past master's jewel
When and why was the Past Master's jewel adopted and what does
it mean? These questions asked by a newly invested I.P.M. are the raison d'etre
for the following paragraphs.
Bernard E. Jones in his "Compendium" has written: "No one knows why or when it (P.M.jewel)
was adopted as the insignia of a P.M. nor of any Craft ritual that offers any
explanation of the proposition, or any philosophical lesson it may conceivably
teach." H.W. Rylands, Q.C. Vol. 14, p.32 says that in his opinion "no reason
whatever was in anyone's mind when the 47th proposition gradually came to be
recognized as the distinguishing mark of a Past Master.
Instead of disposing of the jewel, these quotations tend to mask it in a mantle
of mystery which invites investigation both of the rank of Past Master and of
the jewel itself.
In the days of operative masonry the rank of Past Master did not exist.
Speculative masonry, with its proliferation of new masters, produced an
increasing number of masons who had been masters of a lodge. They received
recognition and by 1739 the Immediate Past Master had become an important rank.
Curiously enough the I.P.M. is not an officer of the lodge. He is not elected.
No one appoints him. As if by natural sequence he assumes an office to which his
experience, his knowledge and his skill in employing that knowledge entitles
On one thing Rylands, Klein, Greene and others who have written on the subject
agree - when the rank of Past Master became well established in Speculative
Masonry it became necessary to find a suitable badge.
Our ritual establishes a close relationship between "Wisdom" and the I.P.M.
Klein says that since he has left he chair of King Solomon behind him the I.P.M.
has completed the journey from W. to E. and in his heart knows he has found the
object of his quest. Greene says that having completed his spiritual temple, the
I,P.M. is in a position to give counsel and advise to those who are still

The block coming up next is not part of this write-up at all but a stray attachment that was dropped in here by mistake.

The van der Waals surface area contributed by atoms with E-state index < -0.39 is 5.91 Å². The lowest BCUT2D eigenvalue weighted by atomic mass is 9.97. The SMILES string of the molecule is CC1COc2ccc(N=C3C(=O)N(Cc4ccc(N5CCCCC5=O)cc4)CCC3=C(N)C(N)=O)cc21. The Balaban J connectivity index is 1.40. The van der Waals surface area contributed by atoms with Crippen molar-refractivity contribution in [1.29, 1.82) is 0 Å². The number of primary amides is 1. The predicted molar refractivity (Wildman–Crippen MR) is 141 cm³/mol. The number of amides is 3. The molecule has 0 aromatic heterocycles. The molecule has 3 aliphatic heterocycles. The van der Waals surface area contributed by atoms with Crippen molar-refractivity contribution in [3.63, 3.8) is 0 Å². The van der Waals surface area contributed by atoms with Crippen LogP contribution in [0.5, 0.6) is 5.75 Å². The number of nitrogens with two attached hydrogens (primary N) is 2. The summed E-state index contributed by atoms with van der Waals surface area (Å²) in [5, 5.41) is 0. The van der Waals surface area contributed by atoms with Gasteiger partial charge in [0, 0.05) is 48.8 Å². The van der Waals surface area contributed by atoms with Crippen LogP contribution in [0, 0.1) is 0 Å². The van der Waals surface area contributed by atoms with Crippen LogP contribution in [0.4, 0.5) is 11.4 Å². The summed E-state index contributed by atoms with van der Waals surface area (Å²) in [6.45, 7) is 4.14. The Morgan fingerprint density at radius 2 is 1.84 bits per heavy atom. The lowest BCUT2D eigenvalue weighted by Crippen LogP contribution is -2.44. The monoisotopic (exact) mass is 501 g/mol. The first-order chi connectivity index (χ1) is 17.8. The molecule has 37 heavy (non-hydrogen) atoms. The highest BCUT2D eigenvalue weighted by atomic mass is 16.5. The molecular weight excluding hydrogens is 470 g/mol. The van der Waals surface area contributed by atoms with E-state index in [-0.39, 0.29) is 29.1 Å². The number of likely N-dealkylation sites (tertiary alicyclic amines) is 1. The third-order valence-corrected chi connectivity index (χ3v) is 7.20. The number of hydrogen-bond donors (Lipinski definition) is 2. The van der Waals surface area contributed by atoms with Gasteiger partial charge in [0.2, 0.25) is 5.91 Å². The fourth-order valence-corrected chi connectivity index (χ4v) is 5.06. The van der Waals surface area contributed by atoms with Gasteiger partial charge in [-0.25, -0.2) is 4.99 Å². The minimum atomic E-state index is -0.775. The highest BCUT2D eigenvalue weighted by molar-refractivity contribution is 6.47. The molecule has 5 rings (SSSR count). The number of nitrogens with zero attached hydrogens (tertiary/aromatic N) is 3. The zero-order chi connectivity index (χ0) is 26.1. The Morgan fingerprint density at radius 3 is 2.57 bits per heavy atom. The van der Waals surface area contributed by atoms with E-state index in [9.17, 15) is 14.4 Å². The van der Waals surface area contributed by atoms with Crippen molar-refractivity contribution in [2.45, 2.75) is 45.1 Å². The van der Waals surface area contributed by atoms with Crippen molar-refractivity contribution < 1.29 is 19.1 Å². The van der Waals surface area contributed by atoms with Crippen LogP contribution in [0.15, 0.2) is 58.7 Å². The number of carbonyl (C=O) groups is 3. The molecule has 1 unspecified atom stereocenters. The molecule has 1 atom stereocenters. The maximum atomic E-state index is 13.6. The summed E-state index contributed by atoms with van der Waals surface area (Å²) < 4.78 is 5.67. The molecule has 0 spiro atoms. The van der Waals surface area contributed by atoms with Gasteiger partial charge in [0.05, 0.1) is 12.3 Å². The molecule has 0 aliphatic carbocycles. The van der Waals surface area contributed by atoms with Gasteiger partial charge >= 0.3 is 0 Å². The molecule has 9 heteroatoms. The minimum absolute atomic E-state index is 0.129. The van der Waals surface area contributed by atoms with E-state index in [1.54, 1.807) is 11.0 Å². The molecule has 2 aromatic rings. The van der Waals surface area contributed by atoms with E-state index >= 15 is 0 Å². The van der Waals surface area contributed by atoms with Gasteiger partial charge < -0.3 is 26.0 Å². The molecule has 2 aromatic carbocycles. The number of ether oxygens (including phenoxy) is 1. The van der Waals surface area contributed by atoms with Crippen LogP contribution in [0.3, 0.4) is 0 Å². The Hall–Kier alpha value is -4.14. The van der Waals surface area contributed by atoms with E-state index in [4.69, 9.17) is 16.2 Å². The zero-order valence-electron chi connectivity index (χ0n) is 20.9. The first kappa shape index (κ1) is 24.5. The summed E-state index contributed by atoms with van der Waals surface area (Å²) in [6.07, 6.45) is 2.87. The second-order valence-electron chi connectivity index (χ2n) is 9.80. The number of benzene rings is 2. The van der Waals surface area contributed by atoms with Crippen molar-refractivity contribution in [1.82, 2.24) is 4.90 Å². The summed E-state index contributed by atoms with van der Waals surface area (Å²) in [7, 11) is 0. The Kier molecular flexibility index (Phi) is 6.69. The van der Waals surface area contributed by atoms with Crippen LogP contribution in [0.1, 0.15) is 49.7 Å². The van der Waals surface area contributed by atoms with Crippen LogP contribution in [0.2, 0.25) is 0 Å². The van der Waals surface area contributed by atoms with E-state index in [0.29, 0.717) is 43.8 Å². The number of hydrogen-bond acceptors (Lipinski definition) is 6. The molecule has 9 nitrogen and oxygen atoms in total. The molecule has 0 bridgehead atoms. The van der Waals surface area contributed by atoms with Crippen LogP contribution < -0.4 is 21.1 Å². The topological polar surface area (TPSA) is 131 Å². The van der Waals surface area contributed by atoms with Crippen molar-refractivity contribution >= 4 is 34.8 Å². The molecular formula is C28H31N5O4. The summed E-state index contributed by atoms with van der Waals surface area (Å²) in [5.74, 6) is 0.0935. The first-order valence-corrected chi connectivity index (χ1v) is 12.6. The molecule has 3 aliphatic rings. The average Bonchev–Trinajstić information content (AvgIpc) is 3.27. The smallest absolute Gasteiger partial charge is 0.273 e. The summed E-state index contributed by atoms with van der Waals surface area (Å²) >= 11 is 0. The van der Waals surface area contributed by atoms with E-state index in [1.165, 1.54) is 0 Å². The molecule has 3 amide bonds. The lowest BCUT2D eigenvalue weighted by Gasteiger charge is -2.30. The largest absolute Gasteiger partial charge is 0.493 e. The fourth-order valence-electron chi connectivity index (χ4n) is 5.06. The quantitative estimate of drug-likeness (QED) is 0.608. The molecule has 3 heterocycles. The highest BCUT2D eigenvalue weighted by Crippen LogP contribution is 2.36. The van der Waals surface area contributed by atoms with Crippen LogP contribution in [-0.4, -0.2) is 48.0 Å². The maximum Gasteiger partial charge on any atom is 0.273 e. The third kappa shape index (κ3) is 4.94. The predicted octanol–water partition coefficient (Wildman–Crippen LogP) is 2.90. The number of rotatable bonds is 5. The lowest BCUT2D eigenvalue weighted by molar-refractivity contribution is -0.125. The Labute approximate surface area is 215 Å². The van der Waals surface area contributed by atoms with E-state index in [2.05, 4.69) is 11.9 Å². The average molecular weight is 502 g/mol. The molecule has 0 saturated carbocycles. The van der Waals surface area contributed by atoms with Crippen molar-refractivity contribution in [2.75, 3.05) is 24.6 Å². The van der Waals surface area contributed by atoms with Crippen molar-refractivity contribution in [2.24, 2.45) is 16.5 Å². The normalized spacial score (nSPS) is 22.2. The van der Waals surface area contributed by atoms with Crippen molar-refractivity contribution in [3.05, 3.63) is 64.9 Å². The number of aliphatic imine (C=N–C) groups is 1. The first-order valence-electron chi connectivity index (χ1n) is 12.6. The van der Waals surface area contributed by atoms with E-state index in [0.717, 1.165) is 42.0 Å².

engaged in building theirs. In these points of view there is a common
denominator of such significance that an appropriate jewel would necessarily be
a symbol of spleandour.
The previous paper established the eminence of the Past Masters rank and brought
us to the search for an appropriate jewel. In 1727 Grnad Lodge decreed that the
officers of private lodges should wear their jewels on white ribbons around
their necks - a square for the Master, a level for the Senior Warden and a plumb
for the Junior Warden. W.A. Ryland was of the opinion that in the first instance
Grand Lodge officers' jewels were of the same form as those worn in ordinary
lodges. Jones appears to agree but adds that Grand officers' jewels were of gold
or metal gilt while those of private lodge officers were of silver.
Just when the Past Master's jewel first apeared we do not now but the famous
exposures of 1760 and 1762 both say that the Past Master "hath the Compasses and
Sun with a line of chords about his neck". The plumb of the Junior Warden and
the level of the Senior Warden combine to form the square of the Master.
Compasses, the instrument used to work with a center does seem appropriate for
the Past Master. Indeed the Past Master's jewel in Ireland consists of a
compasses added to the Master's square with a capital S in the centre.
In Scotland the Past Master's jewel is a compasses added to the Master's square
with an arc of a circle. About 1800 however, the English jewel was changed to a
gallows square with the 47th Proposition of Euclid pendant within it. In 1840
the gallows square was replaced by an equal arm square. It may be significant
that a photograph in "Grand Lodge 1717-1967" shows the Duke of Sussex, Grand
Master 1813-1943, wearing a jewel - compasses with an arc of a circle enclosing
a blazing sun - to which the present day Grand Master's jewel is similar.